The course is not punishing. Good shots begat good lies. You’re made to pay with bad shots. The Redwoods are so tall and majestic that as you proceed to the back few holes you feel somewhat insignificant. These living things are hundreds of years old and have seen and felt a lot of golf. The course was designed by THE Alister Mackenzie – designer of Cypress Point and Augusta National – in the late 1920s. It is consistently rated as one of the top nine-hole courses in America. As an Alister Mackenzie design, your game needs to be more about shot-making and management than about pure power and distance. You do hear a lot of “thunk!” as wayward shots hit and ricochet between the Redwoods. Mind you, some of the Redwoods have trunks as large as Humvees, but most are probably 8-10 foot trunks.

northwood courseThere are two par 5 holes on the course (5 and 9) and two par 3 holes (3 and 8). The course is a par 36 and tops outs at 2,893 yards from the whites for nine holes. It’s easy to walk and actually very pleasurable. I’d recommend walking in fact. It was 90 degrees when we played so we took a cart (I always take a cart the first time I play any course).

In any case, I shot a two over par and was ecstatic! Maybe I’m getting the hang of this thing called golf. Doyathink? Nah… just lucky!

One other thing you should know… the course sits next to the super secret Bohemian Grove – the meeting and getaway site for the Bohemian Group. Don’t know about these guys? Check ’em out by clicking here. In a nutshell, they run the world… and have done so since the 20s.

Back to The Birds. I think had I been Rod Taylor or Tippi Hedron, I would’ve grabbed my clubs and headed to Northwood to play 9 or maybe even 18. I’d get me some birdies that way…!
I’ll rate Northwood Gof Club a solid 4.75 out of 5. The only reason it’s not a 5 is because it’s not 18 holes!

Call ’em up at 707-865-1116 and make your reservation up to 7 days in advance. Let them know you read a review at and is highly recommended.

Rating (1-5 stars): 4.75 stars.

These Crocs are No Crock!

Crocs Golf PrestonAs a walking golfer, I am always on what seems like a never-ending search/trek for the most comfortable golf show known to mankind.

Let me preface by saying I’ve played golf off and on for about 40 years and that I’ve tried nearly all brands (within my means) at one time or another. Early on I wore tennis shoes or running shoes. But as I got older and bigger, I wore a pair of my dad’s castoffs – big, heavy, leather soled brogues with metal spikes. I bought Keiser M3 Plus and used it regularly. Since I was in my teens the resiliency to bounce back from a long 18 hole walk was quick and relatively painless. I didn’t know any better and I’m not really sure if there were options but the very first pair of golf shoes I bought were nearly identical to my dads except that they were black and white and had tassels over the shoelaces!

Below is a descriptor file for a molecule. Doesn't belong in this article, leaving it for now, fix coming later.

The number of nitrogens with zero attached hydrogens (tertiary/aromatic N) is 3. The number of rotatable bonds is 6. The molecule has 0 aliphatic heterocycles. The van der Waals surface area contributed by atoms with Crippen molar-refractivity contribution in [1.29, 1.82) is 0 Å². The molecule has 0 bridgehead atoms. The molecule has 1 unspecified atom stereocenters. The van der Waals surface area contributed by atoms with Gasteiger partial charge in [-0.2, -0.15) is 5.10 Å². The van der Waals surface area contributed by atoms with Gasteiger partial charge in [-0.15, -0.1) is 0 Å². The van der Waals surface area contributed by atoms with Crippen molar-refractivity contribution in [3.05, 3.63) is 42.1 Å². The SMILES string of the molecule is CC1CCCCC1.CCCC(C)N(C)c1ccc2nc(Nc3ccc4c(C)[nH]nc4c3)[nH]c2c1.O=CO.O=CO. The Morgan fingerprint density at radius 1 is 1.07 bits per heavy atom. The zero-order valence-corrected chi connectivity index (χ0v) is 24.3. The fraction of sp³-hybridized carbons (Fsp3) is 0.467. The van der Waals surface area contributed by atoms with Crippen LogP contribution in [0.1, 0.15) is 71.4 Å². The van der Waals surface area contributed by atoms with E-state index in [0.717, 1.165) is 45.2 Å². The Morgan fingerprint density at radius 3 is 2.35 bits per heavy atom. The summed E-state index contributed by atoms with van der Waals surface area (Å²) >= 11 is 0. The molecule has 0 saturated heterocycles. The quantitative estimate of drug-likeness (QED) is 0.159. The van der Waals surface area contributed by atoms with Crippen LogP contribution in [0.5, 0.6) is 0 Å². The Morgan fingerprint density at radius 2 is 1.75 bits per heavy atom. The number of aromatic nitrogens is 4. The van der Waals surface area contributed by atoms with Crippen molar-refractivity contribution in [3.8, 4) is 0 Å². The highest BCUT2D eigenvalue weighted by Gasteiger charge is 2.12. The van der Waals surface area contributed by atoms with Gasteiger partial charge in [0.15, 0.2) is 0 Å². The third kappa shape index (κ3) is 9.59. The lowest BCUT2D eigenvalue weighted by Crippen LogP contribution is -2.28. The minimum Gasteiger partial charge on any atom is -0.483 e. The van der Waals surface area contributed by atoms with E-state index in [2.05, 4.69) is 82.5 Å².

As I began to play golf more regularly – and as I grew older – I began to notice that walking was beginning to be problematic because my feet hurt! The remedy was better, more comfortable shoes.

And so the quest began.

Fast forward twenty five plus years past Reebok, Dexter, Florsheim, Rockport, Adidas, Nike, HS Trask, Footjoy… more Adidas and I found what I believe was the answer… the Crocs Ace Golf Shoe. Here was a shoe that breathed, gripped well and was as comfortable as I demanded. I could finally walk a course and not feel like my feet couldn’t take another step. I even wrote about them on several websites.

Then as suddenly as they appeared – Crocs removed them from their staple of products. I wrote and asked Crocs if they were bringing them back. Crocs said they would do so with the next season. Unfortunately, the Ace Golf Shoe never did come back. And since the molded-in “spikes” on my one pair were no worn down, I was again out of luck.

But then I saw Freddy Couples wearing a nice looking shoe with no socks at The Masters! I investigated along with the rest of the world and found that his shoes were to be offered by Ecco at a fairly reasonable price. Reviews said their comfort was incomparable. I bought a pair at the very next demo days at my favorite range.

True to the word, they were very comfortable and I wore them happily for more than a season. But still my feet hurt after a round. Not as bad as they used to, but more than they did when I had my Aces.

A few months ago I saw that Hank Haney had partnered with Crocs. Crocs was soon going to be offering the by-product of their union – a new golf shoe! I was ecstatic. I pre-ordered a pair and a couple weeks ago, they arrived at my doorstep.

I’ve played a couple rounds and worn them a several times to the range. So far… to borrow a line from the original Tiger, “they’re GREEEAAAT!”

Truth be told, when I tried them on the first time my initial reactions was that they were a little snug. But I continued to wear them around the house (not to worry, the “spikes” are molded ala the Ecco shoes but still provide plenty of traction) and they started to ease up a bit. By the time I hit a medium bucket of range balls they’d stretched and begun to mold to my foot as is the nature of Crocs. I wore them as I drove home and actually got in the house before I remembered I was still wearing golf shoes. Even with the non-marking and soft molded spikes that’s a no-no (I must obey the wife). One of the cool things about wearing Crocs is that when you take them off after an extended wear, the soles of your feet feel soft and comfy. Really! The big positive is that they weren’t sore. Again that was after my first wearing of them – and then only to the range for an hour or so. The big test was coming in two next days as I was going to walk 18 holes.

Any trepidation I had about the fit of my Hank Haney Crocs was immediately thrown out when I put them on prior to leaving for the course. They fit perfectly – and comfortably.

The round was non-eventful except that it was extremely hot and made walking the back nine impossible (to continue we had to take carts – ugh!). I didn’t shoot particularly well (Hey, Crocs can only do so much! LOL!) But my feet never felt better throughout – and after – a round of golf.